You have a nice Xmas! And I’ll leave you with the Chinese curse: “May you have an ‘interesting’ New Year”. Which is, incidentally, the Year of the Snake. I don’t know whether that’s auspicious or not! 😉

    • Deknarf, you said it yourself — Morgan’s poll wasn’t reported in the mainstream press either.

      It isn’t hard to see why — Gary Morgan’s comment that it’s “an early Christmas present for the Gillard government” beggars belief.

      Nobody — NOBODY — thinks Labor is four points up at present.

      And look, all these Labor supporters whose “preferred” Liberal leader is Turnbull smells suspiciously like a hankering for the time when Turnbull was leader, trailed by an average 8 points, tried to be bipartisan on everything (thereby marginalising the Coalition) and ultimately self-destructing.

      Little wonder ALP voters “prefer” Turnbull. He’s their best hope.

      There will be a conservative government in Australia by this time next year, and I use the term “conservative” advisedly. You keep the sloganeering up — the electorate has other ideas, methinks!

  6. deknarf, even reporters sympathetic to Labor have not latched on to the Morgan poll, so I don’t think that adds weight to your argument. And I think you’ll find Labor’s own internal polling has them heading for defeat too. Otherwise, it’s hard to understand why Labor has not latched on to this poll – particularly given the current situation vis a vis the surplus. If the Morgan poll matched Labor’s own internal polling, then sure as god makes little green apples, Labor would have been trumpeting loudly.

    As has been previously said, Morgan’s polls are erratic at best. I remember the Latham/Howard election, when Morgan was predicting a Labor victory. But if you saw Latham’s face as the exit polling results started to trickle through, he knew damn well that he wasn’t going to win (and as it turned out, the Coalition not only won the election, they swiped another 4 seats off Labor). If the New Year’s polls show any favourable movement towards the government, I’d be very surprised – the timing of the announcement regarding the surplus was pretty transparent (let’s throw out the trash before Christmas and hope that no one really notices), and the press has resoundingly spanked the government for it as a result. It will be interesting to see whether or not the electorate will view it as a broken promise, or the realisation (albeit belated) that pursuing a surplus would do more damage to the economy than good. But given the bluff and bluster of both Swan and Gillard in recent weeks/months regarding delivery of a ‘surplus or bust’ (and I reiterate my earlier point regarding the treatment given Joel Fitzgibbon), it’s hard to imagine the public viewing it as anything other than yet another black mark for Labor.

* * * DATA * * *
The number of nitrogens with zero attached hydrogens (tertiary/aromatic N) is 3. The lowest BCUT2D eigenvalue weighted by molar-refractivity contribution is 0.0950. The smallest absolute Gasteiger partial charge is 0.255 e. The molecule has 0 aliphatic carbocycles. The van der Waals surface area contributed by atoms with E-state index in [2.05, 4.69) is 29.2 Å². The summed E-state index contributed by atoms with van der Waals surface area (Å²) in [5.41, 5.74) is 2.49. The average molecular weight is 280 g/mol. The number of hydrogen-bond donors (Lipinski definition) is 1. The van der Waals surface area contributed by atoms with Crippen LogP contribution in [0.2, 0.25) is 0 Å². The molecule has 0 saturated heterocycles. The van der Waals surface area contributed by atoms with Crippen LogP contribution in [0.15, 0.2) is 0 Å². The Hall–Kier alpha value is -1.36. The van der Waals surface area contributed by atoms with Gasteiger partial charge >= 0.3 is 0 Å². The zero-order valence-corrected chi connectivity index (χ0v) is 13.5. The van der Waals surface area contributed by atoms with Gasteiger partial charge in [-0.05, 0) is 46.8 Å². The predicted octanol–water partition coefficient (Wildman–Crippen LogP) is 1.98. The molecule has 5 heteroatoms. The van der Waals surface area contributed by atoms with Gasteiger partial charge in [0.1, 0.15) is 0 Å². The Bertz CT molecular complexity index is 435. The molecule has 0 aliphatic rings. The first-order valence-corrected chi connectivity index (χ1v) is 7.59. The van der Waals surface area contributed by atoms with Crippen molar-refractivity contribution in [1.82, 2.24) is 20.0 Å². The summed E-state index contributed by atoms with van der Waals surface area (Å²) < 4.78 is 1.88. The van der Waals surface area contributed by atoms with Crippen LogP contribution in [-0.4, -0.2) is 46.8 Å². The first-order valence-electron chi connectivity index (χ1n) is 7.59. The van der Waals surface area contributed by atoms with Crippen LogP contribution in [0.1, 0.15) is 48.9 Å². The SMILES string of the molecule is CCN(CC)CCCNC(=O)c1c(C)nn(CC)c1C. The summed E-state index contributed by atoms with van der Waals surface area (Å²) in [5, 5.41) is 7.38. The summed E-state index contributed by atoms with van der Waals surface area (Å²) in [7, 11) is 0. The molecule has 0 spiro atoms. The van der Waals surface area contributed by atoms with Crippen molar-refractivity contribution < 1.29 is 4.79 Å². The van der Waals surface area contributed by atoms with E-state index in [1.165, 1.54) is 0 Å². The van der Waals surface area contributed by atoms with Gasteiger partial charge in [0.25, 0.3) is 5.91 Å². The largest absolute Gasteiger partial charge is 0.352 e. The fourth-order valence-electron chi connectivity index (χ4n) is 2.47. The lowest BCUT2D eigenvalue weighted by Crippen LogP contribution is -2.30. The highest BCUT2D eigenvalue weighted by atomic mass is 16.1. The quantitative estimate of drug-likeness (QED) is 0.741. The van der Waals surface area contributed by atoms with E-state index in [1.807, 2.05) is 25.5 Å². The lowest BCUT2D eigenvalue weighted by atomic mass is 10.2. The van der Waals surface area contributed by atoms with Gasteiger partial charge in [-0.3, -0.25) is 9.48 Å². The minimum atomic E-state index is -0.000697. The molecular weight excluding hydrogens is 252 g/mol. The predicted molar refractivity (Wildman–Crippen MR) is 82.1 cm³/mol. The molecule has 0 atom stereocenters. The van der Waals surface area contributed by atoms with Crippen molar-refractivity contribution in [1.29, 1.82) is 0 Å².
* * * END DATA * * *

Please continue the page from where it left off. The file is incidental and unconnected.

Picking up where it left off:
I like Malcolm Turnbull enormously, and his position on many issues accords with my more centrist views. But he doesn’t have caucus support (something which is widely reported by the media), and I’m not convinced he would make a good leader.

    I also believe that the issue of independents will not arise at the next election. The public did not appreciate the obfuscation and carry on by the likes of Oakeshit et al, particularly in holding the country to ransom for 17 days (I think it was that long). As a result, it’s likely protest votes against both major parties will be quite low next time, and certainly Oakeshit (and Thompson) will lose their seats.

    As to whether Abbott would make a good prime minister, well, only time will tell, if he’s given the opportunity. It’s easy being in opposition. Much harder being in government. After 10 years in opposition during the Howard era, that’s been a most bitter lesson for Labor.

  7. Yale, I think we are both sloganeering but then again that’s what we do, don’t we? No I’m not wishing for Turnbull for that reason, I’m actually pleased he’s not there because Phoney Tony is providing Labor with its best chance at re-election. And, we’ll see who’s right in November 2013 I guess.
    CJ, As I said previously, it’s my view (and that of a lot of others) that there is a deliberate bias in the MSM. I’m pleased that Turnbull doesn’t have caucus support because he is the NO Coalition’s ‘killer app’ if he becomes LOTO but I’m pleased that you are staying with Phoney. Both sides of politics are making promises that they cannot fulfil in regard to surpluses. You are probably right about the Independents (they’ll still be there but not the force that they are now). Phoney will never make a good PM, he hasn’t the capability and he’s clearly shown that lack. Though I intensely dislike Howard you have to give him the credit of being an astute politician and good conservative PM. Abbott just hasn’t got what it takes.